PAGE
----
Now we get to the meat of the episode, the real reason we’re all here. The Doctor is amazed to find himself still alive...and then he hears the four knocks, the sound he’s been led to believe will herald the end of his life and the beginning of another. But it’s not the sound in the Master’s head, the sound of drums, the heartbeat of a Time Lord – it is and always has been the sound of Wilf, trapped in some piece of tech in Naismith’s mansion, tapping four times on the glass to attract the Doctor’s attention to let him out. But, as episode one subtly established, the device needs a second operative on the other side of the glass for the door to open – and whichever chamber is occupied will be flooded with radiation. The Doctor does the right thing and he frees Wilf – but at the cost of his own life. His body is bombarded with radiation and, although it doesn’t trigger an immediate regeneration (conveniently) it sets off a chain of events which he knows will lead to the inevitable moment of change.

The Doctor takes Wilf home – promising he’ll see him one more time – before heading off to claim his own “reward”. This, it turns out, is the chance to bid a final farewell to old friends – Martha and Mickey, now married, are freelance alien fighters battling a rogue Sontaran, Captain Jack is drowning his sorrows in a cantina-style space bar (and the Doctor pops up in a curiously-misjudged scene where he plays spcae-pimp and sets Jack up with a minor character from Christmas 2007 Christmas special 'Voyage of the Damned'), Donna finally gets married afetr her first attempt at marriage was interrupted by her first encounter with the Doctor and there’s even a touching coda to ‘Human Nature’ where the Doctor meets up with the descendant of Joan Redfern, the woman he fell in love with when circumstance forced him to briefly relinquished his Time Lord identity and become a human in the early part of the twentieth century. Finally, perhaps most poignantly, we’re back where it all started. It’s New Year’s Day 2005 and Rose Tyler and her mum Jackie are trudging through the snow on the Powell Estate. There, in the shadows, in the exact spot where he crash-landed his TARDIS in ‘The Christmas Invasion’, is a man in distress and Rose has never seen him before. The Doctor promises her she’ll have “a great year” (shame it couldn’t have been “a fantastic year” which would have been a nice nod to Eccleston’s Doctor) as Rose wanders indoors – pausing to look back once, briefly – and then the Doctor staggers back to the TARDIS, the Song of the Ood easing him towards his death.

Inside the TARDIS the change begins. A devastated Doctor just has time to look up, mutter “I don’t want to go” before the audience loses it completely, he turns into a human firework, the TARDIS bursts into flames...and he becomes a new man. The episode gets a sudden blast of new energy as the new Doctor – Matt Smith – briefly examines his new body before realising, with glorious elation, that the TARDIS is out of control and about to crash. The burning ship is plunging towards the Earth and an elated Doctor screams “Geronimo!” – I spy a new catchphrase-in-waiting.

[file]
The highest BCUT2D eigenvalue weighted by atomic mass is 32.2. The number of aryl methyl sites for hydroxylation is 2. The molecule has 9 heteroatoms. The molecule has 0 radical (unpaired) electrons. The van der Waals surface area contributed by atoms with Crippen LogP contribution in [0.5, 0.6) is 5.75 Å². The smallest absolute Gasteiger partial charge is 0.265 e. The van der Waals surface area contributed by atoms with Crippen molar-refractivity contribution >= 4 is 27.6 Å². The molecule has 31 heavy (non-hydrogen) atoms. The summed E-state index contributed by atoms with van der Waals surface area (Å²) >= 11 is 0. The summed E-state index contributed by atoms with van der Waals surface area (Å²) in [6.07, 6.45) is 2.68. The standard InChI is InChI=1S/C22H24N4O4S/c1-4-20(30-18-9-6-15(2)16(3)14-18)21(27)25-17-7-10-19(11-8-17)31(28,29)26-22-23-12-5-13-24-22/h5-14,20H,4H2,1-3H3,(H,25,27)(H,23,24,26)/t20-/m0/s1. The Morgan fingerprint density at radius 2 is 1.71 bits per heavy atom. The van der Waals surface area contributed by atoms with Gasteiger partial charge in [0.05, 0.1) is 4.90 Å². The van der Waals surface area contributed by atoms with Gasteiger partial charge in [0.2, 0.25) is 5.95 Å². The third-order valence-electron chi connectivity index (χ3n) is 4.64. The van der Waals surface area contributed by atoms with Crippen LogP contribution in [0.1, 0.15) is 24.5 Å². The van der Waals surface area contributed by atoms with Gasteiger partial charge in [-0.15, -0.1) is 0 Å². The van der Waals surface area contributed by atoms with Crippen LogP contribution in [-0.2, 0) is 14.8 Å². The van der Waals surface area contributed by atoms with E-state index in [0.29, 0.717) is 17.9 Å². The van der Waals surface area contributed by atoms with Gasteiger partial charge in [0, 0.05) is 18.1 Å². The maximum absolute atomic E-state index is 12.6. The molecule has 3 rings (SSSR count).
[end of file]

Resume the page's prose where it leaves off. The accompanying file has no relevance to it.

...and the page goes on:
So there you have it. End of an era and all that. And it was, absolutely. Fun and rattling as ‘The End Of Time’ was it’s hard not to wish that Davies hadn’t felt the weight of expectation quite so acutely and managed to craft something a little subtler, a little less brash, a little...better. I can’t help feeling that the requirement to know too much about the show’s history – even its more recent history – worked against it to an extent. I also feel that Tennant might have benefitted from a more intimate final story, something which didn’t swamp him quite so much and leave him sometimes looking like little more than a stunt man with a few lines of dialogue. In many ways though it was a story which sums out how frustrating Davies could occasionally be in his writing for the series; it’s hard to believe that this came from the same imagination as modern-day series masterpieces like ‘Love & Monsters’, ‘Gridlock’, ‘Midnight’ and ‘Turn Left’. Here he abandoned subtlety – and horror, for that matter, there was nothing remotely scary here – for a series of random set pieces hung on the shakiest and most perfunctory of storylines. The whole story stumbled along from one unlikely convenience to another with Davies creating another new contrivance – what’s a white star diamond when it’s home? – just to get his characters from one place to another and to resolve one bit of peril or another. Frustratingly, at the core of all the flim-flam was a decent enough idea utterly in keeping with the sorts of concepts Davies has played with since 2005; the Time Lords breaking free from the Time War and risking all Creation just to ensure the survival of their own species. The idea of the Time Lords being as evil – more evil – than the Daleks and all the other Time War combatants is a fascinating one but it seemed to get a bit lost in all the shouting and the dramatic ambiguity. The Doctor’s despair at being ‘last of the Time Lords’ has been the emotional engine of the series to date and the fact that they came back and he lost them again seemed to come and go fairly unremarked.